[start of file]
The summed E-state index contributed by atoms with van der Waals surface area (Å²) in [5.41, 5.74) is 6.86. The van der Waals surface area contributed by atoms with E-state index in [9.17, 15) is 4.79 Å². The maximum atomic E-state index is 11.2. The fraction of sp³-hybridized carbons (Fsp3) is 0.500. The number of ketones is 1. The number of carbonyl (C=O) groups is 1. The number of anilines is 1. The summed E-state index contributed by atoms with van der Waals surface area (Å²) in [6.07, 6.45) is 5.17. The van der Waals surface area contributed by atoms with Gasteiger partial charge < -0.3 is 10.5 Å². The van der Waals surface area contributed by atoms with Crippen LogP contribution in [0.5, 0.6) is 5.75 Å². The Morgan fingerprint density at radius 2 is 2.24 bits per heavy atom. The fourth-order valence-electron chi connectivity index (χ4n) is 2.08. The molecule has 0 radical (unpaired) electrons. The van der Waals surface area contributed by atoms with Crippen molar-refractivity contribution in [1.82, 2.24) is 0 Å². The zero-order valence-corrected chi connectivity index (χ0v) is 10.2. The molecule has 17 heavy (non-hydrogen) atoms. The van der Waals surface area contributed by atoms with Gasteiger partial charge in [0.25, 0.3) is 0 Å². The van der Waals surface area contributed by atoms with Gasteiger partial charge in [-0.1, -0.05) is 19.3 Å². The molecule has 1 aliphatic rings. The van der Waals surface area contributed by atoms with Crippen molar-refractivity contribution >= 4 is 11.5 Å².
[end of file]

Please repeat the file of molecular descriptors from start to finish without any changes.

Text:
The summed E-state index contributed by atoms with van der Waals surface area (Å²) in [5.41, 5.74) is 6.86. The van der Waals surface area contributed by atoms with E-state index in [9.17, 15) is 4.79 Å². The maximum atomic E-state index is 11.2. The fraction of sp³-hybridized carbons (Fsp3) is 0.500. The number of ketones is 1. The number of carbonyl (C=O) groups is 1. The number of anilines is 1. The summed E-state index contributed by atoms with van der Waals surface area (Å²) in [6.07, 6.45) is 5.17. The van der Waals surface area contributed by atoms with Gasteiger partial charge < -0.3 is 10.5 Å². The van der Waals surface area contributed by atoms with Crippen LogP contribution in [0.5, 0.6) is 5.75 Å². The Morgan fingerprint density at radius 2 is 2.24 bits per heavy atom. The fourth-order valence-electron chi connectivity index (χ4n) is 2.08. The molecule has 0 radical (unpaired) electrons. The van der Waals surface area contributed by atoms with Crippen molar-refractivity contribution in [1.82, 2.24) is 0 Å². The zero-order valence-corrected chi connectivity index (χ0v) is 10.2. The molecule has 17 heavy (non-hydrogen) atoms. The van der Waals surface area contributed by atoms with Gasteiger partial charge in [0.25, 0.3) is 0 Å². The van der Waals surface area contributed by atoms with Gasteiger partial charge in [-0.1, -0.05) is 19.3 Å². The molecule has 1 aliphatic rings. The van der Waals surface area contributed by atoms with Crippen molar-refractivity contribution >= 4 is 11.5 Å².